Book Review

Thinking, Fast and Slow

Hands down, one of the best books in its genre.

The book is a lengthy, self-conscious and a challenging read but highly recommended if you’re interested in why human beings behave the way they behave. It’s given me so much ‘oh snap, so that’s why we’re so dumb’ moments that at this point I don’t even want to admit I’m a human to any space-time traveling race that comes in collision of 21st century Earth.

Citing behavioral research studies, he’s convinced me that human confidence is a measure of whether a person has built up a coherent story not that the person truly knows what she’s doing. He’s convinced me that the feeling of ‘ease’ is just cognitive familiarity. He’s convinced me why first impressions matter more than we think due to the Halo effect. He’s convinced me that the human mind doesn’t understand non-events. We think we understand the past, but we really don’t. We create coherency by attributing causality to events, but not to non-events. In other words we underestimate the role of luck or the role of unknown variables in a given situation. He has given me reason to believe that in low validity environments, it’s better to use formula’s than to listen to expert human judgment. For example, the stability of a marriage can be better predicted by a simple equation like [stability = frequency of love making – frequency of arguing] than an expert opinion.

But one of the most interesting hypothesis he builds up is the existence of two systems in the mind. System 1 is prone to cognitive biases described above, but it’s also where morality comes from. Not to mention intuitive judgment and hueristic answers to life’s everyday questions. Would you believe it? Morality is more of an intuitive thing than a logical and reasonable framework! And the funny thing is without system 1, we’d won’t survive a day in the life. Not to mention we wouldn’t act human. System 2 on the other hand is more introspective, rational and is capable of being aware of the cognitive biases created by System 1. If my understanding is correct then, we can replicate system 2 by a machine or artificial intelligence. But that machine will not have the same extent of morality that we have…. food for thought!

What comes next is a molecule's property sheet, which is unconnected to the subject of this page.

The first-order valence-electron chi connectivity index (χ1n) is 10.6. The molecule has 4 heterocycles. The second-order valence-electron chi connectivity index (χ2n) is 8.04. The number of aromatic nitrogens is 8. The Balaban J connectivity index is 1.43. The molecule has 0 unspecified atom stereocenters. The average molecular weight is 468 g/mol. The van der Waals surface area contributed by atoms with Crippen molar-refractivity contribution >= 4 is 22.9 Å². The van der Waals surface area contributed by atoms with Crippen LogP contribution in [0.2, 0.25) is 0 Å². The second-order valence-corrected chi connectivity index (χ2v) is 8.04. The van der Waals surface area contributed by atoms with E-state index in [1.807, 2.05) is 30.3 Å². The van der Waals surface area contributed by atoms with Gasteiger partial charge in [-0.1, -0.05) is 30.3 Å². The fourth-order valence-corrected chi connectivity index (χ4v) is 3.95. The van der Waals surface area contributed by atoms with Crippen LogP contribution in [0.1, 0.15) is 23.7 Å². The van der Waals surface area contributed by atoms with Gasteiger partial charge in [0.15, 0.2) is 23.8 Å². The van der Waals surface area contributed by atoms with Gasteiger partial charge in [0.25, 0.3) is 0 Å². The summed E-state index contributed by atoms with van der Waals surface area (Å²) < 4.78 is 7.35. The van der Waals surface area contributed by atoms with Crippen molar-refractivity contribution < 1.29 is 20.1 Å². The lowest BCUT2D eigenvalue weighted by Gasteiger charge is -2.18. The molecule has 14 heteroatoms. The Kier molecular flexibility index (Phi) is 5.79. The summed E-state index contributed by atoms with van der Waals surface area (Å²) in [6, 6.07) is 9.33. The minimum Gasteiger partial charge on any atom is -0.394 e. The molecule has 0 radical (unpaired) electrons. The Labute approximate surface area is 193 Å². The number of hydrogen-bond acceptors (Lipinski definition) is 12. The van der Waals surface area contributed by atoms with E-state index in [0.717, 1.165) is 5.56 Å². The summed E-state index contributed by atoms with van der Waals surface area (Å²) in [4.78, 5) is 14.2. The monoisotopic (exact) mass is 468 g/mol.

In later chapters of the book, he describes another variation of duality in the human mind. An Experiencing Self and a Remembering Self. With countless examples (both experimental and anecdotal) he vividly paints a picture of how humans have this notion of “I am my remembering self, and strangely my experiencing self is a stranger to me.” We’re actually okay with letting our Experiencing Self suffer for the good of the Remembering Self!! This ties in to the cognitive bias of “focusing Illusion” (Focalism) and how we tend to overestimate a certain aspect of life.

To put the icing on the cake he finalizes the book by analyzing how we appreciate, value and judge the quality of our lives with all these biases combined. And it’s amazing how irrational we are in doing so. Not only have I realized from this book that I should stop worrying about societal standards (because they are mostly based on irrational biases) but that I should spend a significant amount of my time and effort to into creating a value structure ideally suited for myself. Now, only if I had bit more memory and cpu speed on System 2…

By Jay Kamaladasa

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